Now we have, effectively, electronically written records about our, you know, very detailed movements, phone calls, conversations. And it may be time to just reassess that legal trade off.
FLATOW: 1-800-989-8255. Holly in Greensboro, Florida. Hi, Holly.
HOLLY (Caller): Hi.
FLATOW: Hope you're surviving the weather today.
HOLLY: Yeah. At least it's a warm rain.
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FLATOW: You got a question for us?
HOLLY: Well, y'all have been talking about security, and that is probably the thing that concerns me most. I just received information from BlueCross BlueShield of Tennessee, which used to be my insurance carrier, that said some of their records had been stolen and now I was subject to identity theft. Nothing in your discussion of security has made me feel more secure that that would not happen with these smartphones, which I do not own one because I'm in the neo-luddite. So I guess that's my comment. And until they find a way to do something about computer security, I'm not sure I like all of this stuff.
FLATOW: Hmm. If they can't secure your computer, what are they going to do with your phone?
HOLLY: Yeah. I mean, really.
FLATOW: Yeah. A good question. Let's go to...
HOLLY: And if an insurance company can't secure its computers, how am I, the classic neo-luddite, ever going to secure my own? And I'll take my answer off the air. Thank you.
FLATOW: Thanks for calling. Good question, huh?
Dr. MITCHELL: I have to say I agree with the caller on this one. I've received similar letters myself from my bank. And, you know, really, it's different. We're used to thinking of private information that we tuck in our desk drawer as under our own control. If it's stored elsewhere...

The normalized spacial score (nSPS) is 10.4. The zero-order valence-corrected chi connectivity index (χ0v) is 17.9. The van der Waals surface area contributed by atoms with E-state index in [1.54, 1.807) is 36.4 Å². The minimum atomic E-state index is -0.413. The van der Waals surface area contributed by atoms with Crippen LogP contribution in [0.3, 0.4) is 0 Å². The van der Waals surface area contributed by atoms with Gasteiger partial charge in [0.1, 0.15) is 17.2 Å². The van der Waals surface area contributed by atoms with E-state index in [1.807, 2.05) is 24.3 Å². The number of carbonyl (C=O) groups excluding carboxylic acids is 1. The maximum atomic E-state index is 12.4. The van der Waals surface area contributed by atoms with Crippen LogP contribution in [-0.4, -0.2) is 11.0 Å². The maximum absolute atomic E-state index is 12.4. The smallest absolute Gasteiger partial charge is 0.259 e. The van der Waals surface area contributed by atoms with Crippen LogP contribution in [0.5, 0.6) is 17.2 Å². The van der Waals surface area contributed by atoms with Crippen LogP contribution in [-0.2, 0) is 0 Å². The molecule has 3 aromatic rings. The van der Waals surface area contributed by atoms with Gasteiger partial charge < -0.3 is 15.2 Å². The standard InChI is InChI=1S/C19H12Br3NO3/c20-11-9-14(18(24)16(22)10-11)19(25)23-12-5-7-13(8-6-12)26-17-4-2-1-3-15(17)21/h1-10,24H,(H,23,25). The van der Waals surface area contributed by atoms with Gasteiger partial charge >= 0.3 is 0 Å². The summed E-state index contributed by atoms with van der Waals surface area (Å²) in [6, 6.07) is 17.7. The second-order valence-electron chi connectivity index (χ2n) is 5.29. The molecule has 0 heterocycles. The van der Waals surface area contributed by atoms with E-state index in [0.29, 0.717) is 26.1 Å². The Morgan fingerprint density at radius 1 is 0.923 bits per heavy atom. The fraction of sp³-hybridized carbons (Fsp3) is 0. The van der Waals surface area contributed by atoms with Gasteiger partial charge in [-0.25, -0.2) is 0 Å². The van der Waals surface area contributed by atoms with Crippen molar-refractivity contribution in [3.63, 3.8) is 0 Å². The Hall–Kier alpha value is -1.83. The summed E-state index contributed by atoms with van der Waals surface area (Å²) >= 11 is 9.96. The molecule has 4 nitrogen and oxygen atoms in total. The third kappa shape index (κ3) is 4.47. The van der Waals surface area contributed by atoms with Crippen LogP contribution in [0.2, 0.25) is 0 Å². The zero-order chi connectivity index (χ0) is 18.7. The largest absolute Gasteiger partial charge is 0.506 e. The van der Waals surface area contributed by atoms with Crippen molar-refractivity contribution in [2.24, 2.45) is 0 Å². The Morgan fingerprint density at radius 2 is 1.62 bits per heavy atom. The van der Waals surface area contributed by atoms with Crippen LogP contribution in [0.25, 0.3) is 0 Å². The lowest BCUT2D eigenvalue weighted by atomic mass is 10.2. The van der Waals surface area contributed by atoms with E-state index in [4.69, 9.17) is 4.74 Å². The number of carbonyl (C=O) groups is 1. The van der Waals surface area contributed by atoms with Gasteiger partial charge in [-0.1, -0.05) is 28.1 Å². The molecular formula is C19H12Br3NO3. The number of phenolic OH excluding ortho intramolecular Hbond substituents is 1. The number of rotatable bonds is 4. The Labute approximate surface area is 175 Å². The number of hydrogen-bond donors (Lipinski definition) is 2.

Dr. MITCHELL: ...it's not.
FLATOW: Mm-hmm. Deborah, you have any comment?
Dr. ESTRIN: It's clearly a really difficult question, and there's so much already out there. I do think that the more we can know where our data is and have clarity about how it's being used and who has access to it, what's in sort of private repositories in the way that our assets are in our bank account, we can get a little bit more control over it. But fundamentally, yes, clearly, the nation faces cyber security issues.
FLATOW: Are we talking about storing all this data in a central depository or some - is it scattered around? And would it be safer if it were scattered around?
Dr. ESTRIN: Yes and no.
Dr. MITCHELL: You know...
Dr. ESTRIN: Go ahead, Tom.
Dr. MITCHELL: In a way, it is scattered around right now, right? If you think about all of the information about you, some of it's with your phone company. Some of it's with your grocery store through your loyalty cards. Some of it - you know, it's all over the place. And, in fact, it'll probably continue that way because I don't think people would put up with, honestly, at least a nationwide effort to integrate - to aggregate that data.
But there's a very interesting technical possibility of doing data mining on data that's actually stored inside different organizations and getting the same kind of effect that you would get in terms of data mining - get the same effect that you would if you could aggregate it into a central repository. But instead, leave it in individual organizations and then use what people call privacy preserving data mining methods to essentially just do the data mining in a distributed and cryptic - encrypted way.
FLATOW: I just have to interrupt and remind everybody that I'm Ira Flatow, and this is SCIENCE FRIDAY from NPR News.